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Important lessons from time spent with my dog

Important lessons from time spent with my dog

It’s been another hard news week. It seems like that’s becoming the norm in modern American society. No matter which news outlet you favor, there are a slew of heartbreaking or alarming stories. Even if you simply pop on your phone to get directions or check your bank account, it’s hard to avoid the headlines. 

I read earlier this week about a young mother who was suffering from postpartum psychosis. When her husband left the house to pick up takeout, she strangled her three young children then attempted to kill herself by jumping out a window. She was unsuccessful and remains alive. If she heals from her postpartum mental illness, she will have to live with the horrible guilt and anguish over her children’s deaths while she sits behind prison bars. It is beyond my imagination to understand what she and her family are experiencing.

Then there’s the Tyre Nichols case, and not only the brutality of the case itself and his family’s grief, but also the trauma experienced by many people who’ve watched the video of this young man being brutally murdered. 

Additionally, the disturbing Alex Murdough trial started this week. There was a suicide bombing in Pakistan that killed 59 people and of course the ongoing conflict in Ukraine. It’s easy to get pulled into the quicksand of negativity and despair when the news flashes with headlines such as these. 

As I was walking my dog last night, I thought hard about his canine existence and the way he and all dogs approach life. With that in mind, I’m not going to continue dwelling on the sensitive and upsetting news stories of the week. Instead, I am going to offer you some lessons I’ve learned from my Australian shepherd, Ringo.

Get outside: If you have a dog, you know how much being outside means to them. It’s the highlight of their day. If I even walk near my dog’s leash, he starts jumping up and down and running in circles.  As humans we’re meant to be outside. Evolutionarily, it’s only been in recent history that our species has decided to stay indoors most of the time. I learned that a mere 10 to 30 minutes in the sunshine per day will keep our vitamin D stabilized. Surely, we can all find that amount of time to get some sunshine each day, and while we’re out there, let’s embrace the stunning allure of Mother Nature.

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Be curious: Each day is an unopened box with new knowledge at every turn. Yet, we’re bad to dwell on the negative or spend precious mental energy worrying and overthinking. Dogs are curious about everything. Sounds, birds, novel objects, even the trash. For us, there are books to be read, movies to watch and conversations to be had. Let’s try harder to stay curious.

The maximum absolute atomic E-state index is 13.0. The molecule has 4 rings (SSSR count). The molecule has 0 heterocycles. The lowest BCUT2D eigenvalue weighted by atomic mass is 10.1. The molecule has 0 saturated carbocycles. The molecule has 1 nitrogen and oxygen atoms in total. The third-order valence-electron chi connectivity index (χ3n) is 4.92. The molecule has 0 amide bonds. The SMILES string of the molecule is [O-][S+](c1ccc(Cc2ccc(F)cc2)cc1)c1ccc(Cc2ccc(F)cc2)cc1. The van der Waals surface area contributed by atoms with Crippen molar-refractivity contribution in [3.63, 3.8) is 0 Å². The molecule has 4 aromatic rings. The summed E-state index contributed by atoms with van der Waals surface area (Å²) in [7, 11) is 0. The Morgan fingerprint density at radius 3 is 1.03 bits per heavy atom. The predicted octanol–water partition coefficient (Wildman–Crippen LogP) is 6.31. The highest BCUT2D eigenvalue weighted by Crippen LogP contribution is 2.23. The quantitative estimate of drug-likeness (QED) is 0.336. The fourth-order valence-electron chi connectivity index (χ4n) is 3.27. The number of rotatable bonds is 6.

Play hard: Through the years, I’ve become less playful. Not only are dogs great models when it comes to play, but so are kids. When dogs or kids are in the middle of a game or activity, they are hyper focused on what they’re doing. They aren’t concerned with what happened that morning or what may happen five days from now. I’ve been working hard to be more playful and less pensive. I think hard about everything, but it feels lovely to sometimes be light and easygoing. 

Listen to your body: We’ll fill Ringo’s food bowl in the morning and it often sits uneaten until he finally decides to eat. This is contrary to many humans who eat based on the clock or our schedules as opposed to what our bodies are telling us. Similarly, dogs sleep when they’re tired. People, especially Americans, are terrible at resting. We act like it’s a weakness, but in reality many healthy cultures honor sleep as a sacred daily ritual. Like our dogs, let’s only eat when hungry and let’s stop resisting rest. 

Appreciate treats: I love giving Ringo treats because of the sheer excitement it elicits in him. He’ll do whatever it takes to earn it. If I say “shake,” he’ll shake. If I stay “stay,” he’ll stay. Occasionally we’ll max out his giddiness by giving him a piece of bacon or lunch meat. In life, there are treats all around. My kids’ laughter, a delicious cup of coffee, a beautiful day, a good book, a lazy Sunday, majestic mountains. Next time I take life for granted, I’m going to work hard to see all of these things as treats and get as ecstatic as Ringo does about his morsel of bacon. 

Love your people fiercely: Ringo is barely over 2 years old, so he can be a little overwhelming at times, but one thing’s for sure — he loves his people with all his Aussie might. They say that having a dog is more protective than having an alarm system, and I believe it. If a person or car gets within minimal proximity of our house, Ringo goes ballistic. Granted, it can be extremely loud when he gets in guard dog mode, but at the same time, I feel very safe. He also loves to snuggle and play with his family. Like dogs, we must love our people hard and let them know how much they mean to us. 

One of my life affirmations is “What we appreciate, we create more of.” Dogs naturally appreciate the good in life. When external situations and circumstances begin to spiral, let’s look to our dogs for inspiration and remember that every day is a gift.

(Susanna Shetley is a writer, editor, digital media specialist and creator of the podcast “She Breathes.”)

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